Baby Washington and The Hearts – The J & S Years: J & S, Tuff And Zell’s Recordings 1957-1970

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Etichetta: Ace Records


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Baby Washington and The Hearts – The J & S Years: J & S, Tuff And Zell’s Recordings 1957-1970

(This release comprises an hour-plus of female doo wop ballads, R&B rockers and soul from the Bronx, as recorded by BABY WASHINGTON and THE HEARTS between 1957 and 1970. Lezli Valentine, Betty Harris, Hartsy Maye and others also supply lead vocals.
Zelma "Zell" Sanders – who ran the fabled J & S, Scatt, Dice and Zell’s logos – was, by all accounts, quite a woman: a hardworking entrepreneur and formidable matriarch who controlled the artists she managed with the tough love of a strict parent, sometimes fining or sacking them on the spot if they broke her rules. Prior to entering the record business, she toiled by day as a security guard in Harlem, while by night she wrote songs and dreamed of becoming a rhythm & blues mogul.
The group with which Mrs Sanders got her start in the music biz comprised four girls collectively known as the Hearts. While Justine "Baby" Washington is their most celebrated one-time member, she is just one of over twenty vocalists who passed through their ranks. At one time or another, the group also included, in approximate chronology, Hazel Crutchfield, Forestine Barnes, Joyce West, Louise Harris, Thaddus McLean, Anna Barnhill, Theresa Chatman, Joyce Peterson, Ann King, Betty Crews, Mandy Hopper, Lezli Green, Mary Green, Ruth Artis, Marie Hood, Cynthia Cox, Yvonne Bushnell, Johnnie Louise Richardson, Mary Jefferson, Lavergne Ray and sundry others.
Many of these young women also waxed for Zell Sanders as members of other groups and as soloists, but this particular collection focuses exclusively on recordings bearing the names the Hearts or Baby Washington, as released on J & S, Tuff and Zell’s. (CDs by other girl groups from the J & S stable are in the Ace pipeline; Jaynetts and Clickettes fans take note).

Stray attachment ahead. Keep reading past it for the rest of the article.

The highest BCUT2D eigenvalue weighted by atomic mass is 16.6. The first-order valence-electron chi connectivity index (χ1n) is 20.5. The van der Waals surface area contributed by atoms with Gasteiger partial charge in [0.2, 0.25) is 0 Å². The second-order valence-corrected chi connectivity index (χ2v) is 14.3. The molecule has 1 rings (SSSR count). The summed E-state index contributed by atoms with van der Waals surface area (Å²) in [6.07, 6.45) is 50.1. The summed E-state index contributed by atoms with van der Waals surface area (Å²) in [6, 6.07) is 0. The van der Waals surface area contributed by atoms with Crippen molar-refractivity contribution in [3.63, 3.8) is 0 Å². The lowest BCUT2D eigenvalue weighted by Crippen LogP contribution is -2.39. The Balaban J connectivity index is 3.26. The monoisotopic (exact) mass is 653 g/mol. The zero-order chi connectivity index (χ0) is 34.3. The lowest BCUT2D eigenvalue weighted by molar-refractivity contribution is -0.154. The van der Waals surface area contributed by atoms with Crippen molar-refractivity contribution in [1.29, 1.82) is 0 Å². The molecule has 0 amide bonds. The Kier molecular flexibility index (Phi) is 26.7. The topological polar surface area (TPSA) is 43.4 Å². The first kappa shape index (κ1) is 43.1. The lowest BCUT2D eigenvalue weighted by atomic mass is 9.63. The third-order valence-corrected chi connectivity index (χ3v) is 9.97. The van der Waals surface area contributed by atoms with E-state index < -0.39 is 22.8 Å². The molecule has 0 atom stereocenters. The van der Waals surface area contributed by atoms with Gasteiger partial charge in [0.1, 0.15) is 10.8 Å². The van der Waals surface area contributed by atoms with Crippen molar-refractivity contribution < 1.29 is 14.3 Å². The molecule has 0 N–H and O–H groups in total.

While many of Mrs Sanders’ recording sessions were non-union affairs, inspired playing was often captured – witness the wild sax and guitar solos on tracks like You Needn’t Tell Me, I Know and I Want Your Love Tonight, thought to be the handiwork of Sam "The Man" Taylor and Mickey Baker, respectively. Elsewhere, the Hearts’ long-serving pianist and arranger, Rex Garvin, is featured prominently on many of their recordings.
The many years spanned by the recordings contained in this collection result in a diverse blend of styles, ranging from 1950s R&B through to soul, via the early 1960s girl group sound. Moreover, the number of different lead singers featured makes for a listening experience more akin to that of a multi-act compilation than a single artist one. Examples of wondrous vocalising abound, not least from Cynthia Cox on the churchy You Weren’t Home, Ruth Artis on the ultra-slow I Feel So Good, Lezli Valentine on the lovely doo wop ballad There Is No Love At All and Baby Washington, who improvises on a syllable beautifully throughout Ah-Ha, one of nine tracks here on which she sings lead.
The saga of the Hearts’ long recording career in told in detail in the 16-page booklet. It’s a complex tale illuminated via exclusive interviews with group members Baby Washington, Betty Harris and Louise Murray, plus archive quotes from Zell Sanders’ daughter, Johnnie Louise Richardson, of the hit-making duo Johnnie & Joe. Mrs Sanders died in 1976, aged just 54, with Johnnie Louise surviving her by only 12 years. This set marks the first legitimate CD release of all bar one of its 25 tracks.

By Mick Patrick)